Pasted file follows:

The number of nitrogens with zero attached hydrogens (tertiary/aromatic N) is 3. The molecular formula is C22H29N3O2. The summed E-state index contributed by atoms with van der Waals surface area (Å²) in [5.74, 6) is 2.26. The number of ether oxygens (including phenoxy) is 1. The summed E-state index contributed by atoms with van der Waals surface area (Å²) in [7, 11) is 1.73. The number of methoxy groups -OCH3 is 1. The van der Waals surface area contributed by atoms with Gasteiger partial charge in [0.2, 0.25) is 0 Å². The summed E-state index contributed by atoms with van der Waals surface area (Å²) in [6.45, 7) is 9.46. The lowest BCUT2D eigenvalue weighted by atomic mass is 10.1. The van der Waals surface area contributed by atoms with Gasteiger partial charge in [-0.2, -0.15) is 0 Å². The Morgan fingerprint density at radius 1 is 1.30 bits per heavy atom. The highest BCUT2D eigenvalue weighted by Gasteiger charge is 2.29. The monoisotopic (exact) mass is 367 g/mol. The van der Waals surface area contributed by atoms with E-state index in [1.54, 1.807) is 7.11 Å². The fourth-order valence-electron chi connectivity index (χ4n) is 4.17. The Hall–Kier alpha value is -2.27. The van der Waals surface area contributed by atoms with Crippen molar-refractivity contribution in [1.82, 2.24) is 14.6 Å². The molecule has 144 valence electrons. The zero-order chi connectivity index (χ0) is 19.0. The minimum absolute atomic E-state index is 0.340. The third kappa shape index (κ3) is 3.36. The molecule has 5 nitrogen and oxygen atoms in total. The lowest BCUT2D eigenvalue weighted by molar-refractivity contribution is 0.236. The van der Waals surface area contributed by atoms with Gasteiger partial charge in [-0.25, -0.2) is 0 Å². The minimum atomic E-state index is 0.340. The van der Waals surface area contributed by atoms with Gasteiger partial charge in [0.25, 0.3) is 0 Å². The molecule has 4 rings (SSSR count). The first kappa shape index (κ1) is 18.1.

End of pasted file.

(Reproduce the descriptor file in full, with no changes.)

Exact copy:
The number of nitrogens with zero attached hydrogens (tertiary/aromatic N) is 3. The molecular formula is C22H29N3O2. The summed E-state index contributed by atoms with van der Waals surface area (Å²) in [5.74, 6) is 2.26. The number of ether oxygens (including phenoxy) is 1. The summed E-state index contributed by atoms with van der Waals surface area (Å²) in [7, 11) is 1.73. The number of methoxy groups -OCH3 is 1. The van der Waals surface area contributed by atoms with Gasteiger partial charge in [0.2, 0.25) is 0 Å². The summed E-state index contributed by atoms with van der Waals surface area (Å²) in [6.45, 7) is 9.46. The lowest BCUT2D eigenvalue weighted by atomic mass is 10.1. The van der Waals surface area contributed by atoms with Gasteiger partial charge in [-0.2, -0.15) is 0 Å². The Morgan fingerprint density at radius 1 is 1.30 bits per heavy atom. The highest BCUT2D eigenvalue weighted by Gasteiger charge is 2.29. The monoisotopic (exact) mass is 367 g/mol. The van der Waals surface area contributed by atoms with E-state index in [1.54, 1.807) is 7.11 Å². The fourth-order valence-electron chi connectivity index (χ4n) is 4.17. The Hall–Kier alpha value is -2.27. The van der Waals surface area contributed by atoms with Crippen molar-refractivity contribution in [1.82, 2.24) is 14.6 Å². The molecule has 144 valence electrons. The zero-order chi connectivity index (χ0) is 19.0. The minimum absolute atomic E-state index is 0.340. The third kappa shape index (κ3) is 3.36. The molecule has 5 nitrogen and oxygen atoms in total. The lowest BCUT2D eigenvalue weighted by molar-refractivity contribution is 0.236. The van der Waals surface area contributed by atoms with Gasteiger partial charge in [-0.25, -0.2) is 0 Å². The minimum atomic E-state index is 0.340. The van der Waals surface area contributed by atoms with Gasteiger partial charge in [0.25, 0.3) is 0 Å². The molecule has 4 rings (SSSR count). The first kappa shape index (κ1) is 18.1.